Trends in Real Estate

  • While the distress in the market has created a tremendous opportunity for investment, legacy issues are preventing most firms from focusing on growth. Investors in real estate, public or private, are forced to focus on existing portfolios. Asset management and, in many cases, workouts of troubled assets are at the center of activity for most firms.
  • Given the difficulties of the commercial real estate market, pension funds and their consultants are becoming more aggressive in their oversight of fund and asset level investments.
  • As a result, an unprecedented level of transparency and communication with investors is required for retention of relationships over the mid- and long-term.
  • Adjunct to this, any current or future fundraising efforts will become more arduous and time consuming than ever, including for those with long-standing track records.

Effects on Executive Talent

Depending on the firm and its existing personnel and resources, sought-after talent ranges from mid-level communications and analytical talent to field incoming inquiries from existing clients to rainmakers with deep pension fund and consultant relationships. While there has been an insignificant amount of movement thus far, a period of repositioning is anticipated among senior players seeking viable and diversified investment platforms. While voids in asset management personnel have been addressed in some cases by underutilized investment professionals, there has been a significant increase in demand for workout and operating talent. Of most significance, those with workout experience from the early 1990s are in tremendous demand, particularly sought after by special servicing and restructuring firms. Finally, regardless of asset class, owners and third-party providers now are seeking best-in-class operating talent to more effectively run portfolios.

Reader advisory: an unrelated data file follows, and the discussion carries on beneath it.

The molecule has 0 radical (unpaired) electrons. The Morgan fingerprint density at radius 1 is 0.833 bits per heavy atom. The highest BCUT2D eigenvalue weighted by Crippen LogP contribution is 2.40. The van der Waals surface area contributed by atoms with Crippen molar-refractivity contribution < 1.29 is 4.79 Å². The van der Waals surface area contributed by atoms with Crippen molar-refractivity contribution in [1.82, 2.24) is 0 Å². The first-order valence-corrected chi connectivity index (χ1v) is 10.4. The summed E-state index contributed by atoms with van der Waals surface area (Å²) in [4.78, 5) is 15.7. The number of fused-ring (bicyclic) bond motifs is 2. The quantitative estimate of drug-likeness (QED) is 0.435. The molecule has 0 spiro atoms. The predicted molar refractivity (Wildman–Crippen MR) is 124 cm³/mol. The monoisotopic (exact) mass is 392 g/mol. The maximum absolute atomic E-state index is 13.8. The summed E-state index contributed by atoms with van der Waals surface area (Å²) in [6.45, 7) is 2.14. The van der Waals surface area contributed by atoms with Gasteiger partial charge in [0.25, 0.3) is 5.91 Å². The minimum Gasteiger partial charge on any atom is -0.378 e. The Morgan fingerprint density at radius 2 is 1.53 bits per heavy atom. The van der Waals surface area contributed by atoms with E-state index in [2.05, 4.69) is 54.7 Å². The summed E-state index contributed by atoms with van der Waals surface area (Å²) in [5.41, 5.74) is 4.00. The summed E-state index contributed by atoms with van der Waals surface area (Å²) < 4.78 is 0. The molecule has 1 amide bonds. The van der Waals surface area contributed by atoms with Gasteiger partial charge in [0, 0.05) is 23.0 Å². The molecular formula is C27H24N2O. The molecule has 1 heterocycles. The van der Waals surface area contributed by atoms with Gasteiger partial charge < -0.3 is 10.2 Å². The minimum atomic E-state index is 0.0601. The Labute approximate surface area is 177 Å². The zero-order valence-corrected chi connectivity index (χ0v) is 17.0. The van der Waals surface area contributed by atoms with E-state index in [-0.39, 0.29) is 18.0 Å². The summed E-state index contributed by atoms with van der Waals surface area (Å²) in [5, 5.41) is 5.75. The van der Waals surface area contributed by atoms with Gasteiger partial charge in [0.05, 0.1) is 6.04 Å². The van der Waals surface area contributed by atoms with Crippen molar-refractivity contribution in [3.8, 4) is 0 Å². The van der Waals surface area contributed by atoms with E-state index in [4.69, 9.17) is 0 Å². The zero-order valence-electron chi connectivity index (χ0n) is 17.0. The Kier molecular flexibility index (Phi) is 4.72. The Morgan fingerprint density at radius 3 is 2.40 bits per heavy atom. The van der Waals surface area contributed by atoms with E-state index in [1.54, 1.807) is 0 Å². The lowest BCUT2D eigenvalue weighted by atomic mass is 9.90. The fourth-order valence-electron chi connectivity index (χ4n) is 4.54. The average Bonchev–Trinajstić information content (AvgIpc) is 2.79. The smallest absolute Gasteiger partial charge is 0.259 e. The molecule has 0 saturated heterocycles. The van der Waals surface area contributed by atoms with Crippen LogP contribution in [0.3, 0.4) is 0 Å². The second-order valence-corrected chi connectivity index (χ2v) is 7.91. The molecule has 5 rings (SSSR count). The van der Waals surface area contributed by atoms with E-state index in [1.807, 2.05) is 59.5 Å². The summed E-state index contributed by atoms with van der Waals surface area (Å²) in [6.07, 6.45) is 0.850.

Industrial

Trends in Chemical and Process Industries

  • With the severe downturn in the economy, particularly in the segments that fuel so much of the demand for chemicals and plastics, the chemicals industry has moved back to the basics by focusing on productivity and asset rationalizations.
  • For companies that have made significant acquisitions in the last two years, the story is even more troublesome as many find themselves too highly leveraged and at risk of breaking debt covenants.
  • The hope is that de-stocking of supplies is nearing an end, and some modest growth in demand will begin in the second half of the year.
  • Organizational restructuring is common as companies seek increased efficiencies and respond to challenging market conditions.

Effects on Executive Talent

Short of needs specific to a given organization, the addition of new executive talent has generally been put on hold while industry challenges created by the current economic cycle are being addressed. In the midst of workforce reduction across the industry, retaining the right skills—such as product development and innovation—to deliver long-term business growth is essential, and companies that cut back too far now may struggle when the economy recovers. Growing companies in emerging markets may capitalize on headcount reduction in developed countries as they look for more global professionals to add to their ranks.

Trends in Capital and Electrical Equipment

  • In the teeth of this difficult recession, all companies are scrambling to cut costs although not at the expense of talent retention.
  • The companies with foresight recognized the cost benefits of upgrading their supply chain capabilities over the last few years, an area that is particularly important in the heavily manufacturing-oriented industrial sector.
  • Those companies that invested in Lean Manufacturing and Six Sigma programs to achieve more sophisticated manufacturing processes and developed comprehensive SAP-like software systems for their worldwide operations currently have an important competitive advantage.